As sea levels rise, people in California have been encouraged to retreat inland. Because of this, unfortunately, these inland locations that are at high risk for wildfire now have a higher population density. This puts more people in danger, and creates a higher likelihood of fires! People are always creating small sparks, which can lead to monstrous fires. In Dr. Williams’s words, “As the dry season wears on and stuff is drying out more and more, the chance that a spark comes off a person at the wrong time just goes up.”

Now that it is clear why these wildfires occur, what is the effect of them? “Wildfire smoke can affect health almost immediately,” said Dr. Yao. In her study, she found evidence suggesting that within an hour of smoke settling after a wildfire, the number of ambulance calls for asthma, chronic lung disease and cardiac events increased by 10%. When wildfires burn in urban areas, the smoke produced can contain toxic air contaminants, such as hydrogen cyanide, hydrogen chloride, and even metals. Air pollution has been linked with increased risk of respiratory illnesses, including pneumonia and bronchitis. Even residents who live some distance away from fires can be harmed by air pollution in the amounts of carbon monoxide, nitrogen oxides, and other volatile compounds. Smoke itself contains a wide variety of harmful pollutants and chemicals. PM2.5 are tiny particles that can lodge deep within one’s lungs, decreasing lung function, aggravating asthma, and causing heart attacks and strokes. Scientists have also found that intense fires release up to 30% as much mercury as other industrial sources. In this manner, mercury can travel downwind and contaminate watersheds or harm fragile ecosystems. If mercury ends up in waterways, it can change into methylmercury, where it can be found in fish and other seafood (this is an example of biomagnification, where the concentration of toxins increases with higher levels of the food chain; this is also why doctors recommend for pregnant women and children to steer away from fish). Mercury poisoning can lead to impairment in speech, hearing, and walking while also causing muscle weakness and vision impairment. Although they may think so, younger generations are not invincible when it comes to the effects of wildfires. Dr. Prunicki, director of research at Stanford for smoke studies, found that “in teenagers, [their blood was drawn] after a wildfire, [there was] a systematic increase in inflammatory markers,” and many chronic diseases are linked to inflammation.Clearly, the health effects of wildfires are dramatic and devastating.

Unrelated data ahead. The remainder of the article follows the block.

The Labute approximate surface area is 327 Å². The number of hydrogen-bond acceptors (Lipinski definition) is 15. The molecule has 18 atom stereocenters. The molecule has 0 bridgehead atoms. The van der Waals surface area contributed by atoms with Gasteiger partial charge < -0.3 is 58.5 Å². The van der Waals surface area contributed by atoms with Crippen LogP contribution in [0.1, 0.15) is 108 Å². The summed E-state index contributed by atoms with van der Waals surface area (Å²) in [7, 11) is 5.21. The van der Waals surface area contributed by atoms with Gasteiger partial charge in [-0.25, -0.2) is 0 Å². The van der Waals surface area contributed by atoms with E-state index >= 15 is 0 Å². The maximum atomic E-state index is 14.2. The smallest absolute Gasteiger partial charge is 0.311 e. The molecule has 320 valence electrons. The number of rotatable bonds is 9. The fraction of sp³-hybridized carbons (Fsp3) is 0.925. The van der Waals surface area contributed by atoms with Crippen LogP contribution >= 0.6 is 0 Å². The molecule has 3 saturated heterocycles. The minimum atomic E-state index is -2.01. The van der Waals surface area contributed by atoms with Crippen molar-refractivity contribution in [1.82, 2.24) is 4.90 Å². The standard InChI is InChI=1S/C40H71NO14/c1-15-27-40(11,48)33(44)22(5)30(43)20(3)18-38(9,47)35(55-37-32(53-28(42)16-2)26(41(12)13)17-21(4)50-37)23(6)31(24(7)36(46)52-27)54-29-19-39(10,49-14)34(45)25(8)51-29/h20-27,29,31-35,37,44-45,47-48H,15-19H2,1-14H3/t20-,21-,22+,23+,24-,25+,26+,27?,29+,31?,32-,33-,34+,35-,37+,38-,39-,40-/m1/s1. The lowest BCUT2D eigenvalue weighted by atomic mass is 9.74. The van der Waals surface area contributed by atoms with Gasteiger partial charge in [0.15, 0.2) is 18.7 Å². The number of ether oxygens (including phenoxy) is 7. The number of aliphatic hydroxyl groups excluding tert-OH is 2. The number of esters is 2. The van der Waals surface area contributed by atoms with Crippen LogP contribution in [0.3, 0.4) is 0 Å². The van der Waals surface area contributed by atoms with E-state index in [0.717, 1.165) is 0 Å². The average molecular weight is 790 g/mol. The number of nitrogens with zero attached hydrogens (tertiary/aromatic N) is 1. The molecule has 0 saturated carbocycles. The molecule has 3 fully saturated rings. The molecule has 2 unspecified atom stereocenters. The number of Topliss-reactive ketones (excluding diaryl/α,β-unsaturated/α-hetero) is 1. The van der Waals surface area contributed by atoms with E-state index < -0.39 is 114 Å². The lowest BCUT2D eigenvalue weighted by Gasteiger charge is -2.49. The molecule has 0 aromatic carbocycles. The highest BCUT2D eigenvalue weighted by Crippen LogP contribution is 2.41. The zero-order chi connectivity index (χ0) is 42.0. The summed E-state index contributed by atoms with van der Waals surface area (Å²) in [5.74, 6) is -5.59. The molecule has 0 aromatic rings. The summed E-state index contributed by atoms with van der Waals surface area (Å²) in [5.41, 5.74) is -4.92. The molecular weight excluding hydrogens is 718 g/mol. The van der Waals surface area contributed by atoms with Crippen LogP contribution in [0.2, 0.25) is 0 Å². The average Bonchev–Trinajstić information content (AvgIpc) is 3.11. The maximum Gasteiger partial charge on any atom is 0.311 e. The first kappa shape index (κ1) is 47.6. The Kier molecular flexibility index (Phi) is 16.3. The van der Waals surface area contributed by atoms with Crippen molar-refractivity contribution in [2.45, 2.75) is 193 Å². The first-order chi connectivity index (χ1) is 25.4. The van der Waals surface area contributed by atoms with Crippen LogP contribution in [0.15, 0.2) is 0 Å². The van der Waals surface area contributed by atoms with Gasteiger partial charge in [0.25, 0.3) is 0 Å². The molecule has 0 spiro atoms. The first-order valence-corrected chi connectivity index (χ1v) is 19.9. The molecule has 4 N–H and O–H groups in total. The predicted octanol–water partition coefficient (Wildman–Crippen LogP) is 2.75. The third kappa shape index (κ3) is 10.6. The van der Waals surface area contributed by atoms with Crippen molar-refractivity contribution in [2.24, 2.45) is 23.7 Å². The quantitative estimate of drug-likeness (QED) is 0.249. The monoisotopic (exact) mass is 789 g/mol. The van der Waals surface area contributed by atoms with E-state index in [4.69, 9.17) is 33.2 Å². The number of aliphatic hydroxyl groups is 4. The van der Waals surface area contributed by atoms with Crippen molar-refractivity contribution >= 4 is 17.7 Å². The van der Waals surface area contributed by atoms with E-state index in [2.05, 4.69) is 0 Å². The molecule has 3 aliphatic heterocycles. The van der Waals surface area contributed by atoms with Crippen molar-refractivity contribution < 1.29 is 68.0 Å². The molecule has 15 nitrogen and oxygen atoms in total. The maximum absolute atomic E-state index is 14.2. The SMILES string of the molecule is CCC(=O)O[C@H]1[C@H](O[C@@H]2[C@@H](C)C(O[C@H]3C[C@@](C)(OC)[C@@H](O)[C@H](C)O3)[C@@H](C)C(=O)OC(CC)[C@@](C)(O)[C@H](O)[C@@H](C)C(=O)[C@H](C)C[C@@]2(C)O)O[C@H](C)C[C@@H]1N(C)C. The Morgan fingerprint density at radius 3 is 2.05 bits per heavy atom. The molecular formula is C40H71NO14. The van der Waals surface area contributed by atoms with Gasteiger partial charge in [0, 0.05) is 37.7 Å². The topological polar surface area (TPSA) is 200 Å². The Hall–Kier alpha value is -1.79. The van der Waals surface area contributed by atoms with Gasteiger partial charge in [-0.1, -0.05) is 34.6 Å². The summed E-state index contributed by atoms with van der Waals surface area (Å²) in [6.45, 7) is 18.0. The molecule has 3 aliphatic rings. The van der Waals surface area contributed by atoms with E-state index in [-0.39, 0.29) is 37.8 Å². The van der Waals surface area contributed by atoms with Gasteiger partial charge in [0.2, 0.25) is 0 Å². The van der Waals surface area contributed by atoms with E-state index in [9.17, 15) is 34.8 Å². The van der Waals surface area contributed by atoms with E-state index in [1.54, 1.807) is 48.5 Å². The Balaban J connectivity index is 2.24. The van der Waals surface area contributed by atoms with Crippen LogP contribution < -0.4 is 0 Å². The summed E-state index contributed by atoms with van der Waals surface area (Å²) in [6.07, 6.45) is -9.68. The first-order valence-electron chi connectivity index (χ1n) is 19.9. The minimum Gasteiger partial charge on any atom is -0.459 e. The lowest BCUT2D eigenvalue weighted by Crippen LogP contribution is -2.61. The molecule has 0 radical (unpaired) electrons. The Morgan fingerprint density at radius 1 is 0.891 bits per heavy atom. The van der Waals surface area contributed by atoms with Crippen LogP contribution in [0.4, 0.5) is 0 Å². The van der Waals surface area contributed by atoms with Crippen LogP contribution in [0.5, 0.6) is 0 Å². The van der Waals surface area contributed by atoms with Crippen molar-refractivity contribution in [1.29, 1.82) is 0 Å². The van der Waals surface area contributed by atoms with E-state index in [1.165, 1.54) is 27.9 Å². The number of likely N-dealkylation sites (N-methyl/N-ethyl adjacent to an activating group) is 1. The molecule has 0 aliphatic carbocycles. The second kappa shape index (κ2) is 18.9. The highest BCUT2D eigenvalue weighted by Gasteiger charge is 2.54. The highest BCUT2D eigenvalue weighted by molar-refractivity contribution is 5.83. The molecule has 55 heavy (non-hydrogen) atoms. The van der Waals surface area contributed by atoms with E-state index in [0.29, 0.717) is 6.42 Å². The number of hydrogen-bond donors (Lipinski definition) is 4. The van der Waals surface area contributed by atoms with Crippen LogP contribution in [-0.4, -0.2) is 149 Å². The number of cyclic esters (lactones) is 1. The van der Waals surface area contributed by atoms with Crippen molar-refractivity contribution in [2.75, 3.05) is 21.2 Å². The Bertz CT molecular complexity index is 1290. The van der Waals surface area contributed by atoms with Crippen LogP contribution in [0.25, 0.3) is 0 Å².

The wildfires in California are a result of many different factors coming together to create the perfect recipe for wildfires. Climate change, winds, and human activity all are causes that contribute to this environment that is so prone to wildfires. The fires have numerous health effects that are impacting the population of California, and will continue to do so. There are many factors that need to be investigated further for officials to make a concrete plan in combating the wildfires, but it is clear that something needs to be done, and fast.